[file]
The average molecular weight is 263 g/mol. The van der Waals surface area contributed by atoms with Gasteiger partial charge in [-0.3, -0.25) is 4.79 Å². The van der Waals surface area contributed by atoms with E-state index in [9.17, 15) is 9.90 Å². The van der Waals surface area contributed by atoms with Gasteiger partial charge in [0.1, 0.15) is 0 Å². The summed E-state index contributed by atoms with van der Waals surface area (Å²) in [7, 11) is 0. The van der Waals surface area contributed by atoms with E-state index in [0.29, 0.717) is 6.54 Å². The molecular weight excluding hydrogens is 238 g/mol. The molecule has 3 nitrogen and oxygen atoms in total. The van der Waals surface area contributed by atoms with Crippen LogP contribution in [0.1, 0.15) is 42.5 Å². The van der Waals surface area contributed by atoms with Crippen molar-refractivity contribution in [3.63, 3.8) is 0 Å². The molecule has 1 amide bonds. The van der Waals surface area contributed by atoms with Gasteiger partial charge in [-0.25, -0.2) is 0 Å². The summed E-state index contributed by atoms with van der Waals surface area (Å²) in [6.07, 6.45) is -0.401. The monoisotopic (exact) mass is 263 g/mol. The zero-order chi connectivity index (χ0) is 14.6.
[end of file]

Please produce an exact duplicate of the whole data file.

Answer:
The average molecular weight is 263 g/mol. The van der Waals surface area contributed by atoms with Gasteiger partial charge in [-0.3, -0.25) is 4.79 Å². The van der Waals surface area contributed by atoms with E-state index in [9.17, 15) is 9.90 Å². The van der Waals surface area contributed by atoms with Gasteiger partial charge in [0.1, 0.15) is 0 Å². The summed E-state index contributed by atoms with van der Waals surface area (Å²) in [7, 11) is 0. The van der Waals surface area contributed by atoms with E-state index in [0.29, 0.717) is 6.54 Å². The molecular weight excluding hydrogens is 238 g/mol. The molecule has 3 nitrogen and oxygen atoms in total. The van der Waals surface area contributed by atoms with Crippen LogP contribution in [0.1, 0.15) is 42.5 Å². The van der Waals surface area contributed by atoms with Crippen molar-refractivity contribution in [3.63, 3.8) is 0 Å². The molecule has 1 amide bonds. The van der Waals surface area contributed by atoms with Gasteiger partial charge in [-0.25, -0.2) is 0 Å². The summed E-state index contributed by atoms with van der Waals surface area (Å²) in [6.07, 6.45) is -0.401. The monoisotopic (exact) mass is 263 g/mol. The zero-order chi connectivity index (χ0) is 14.6.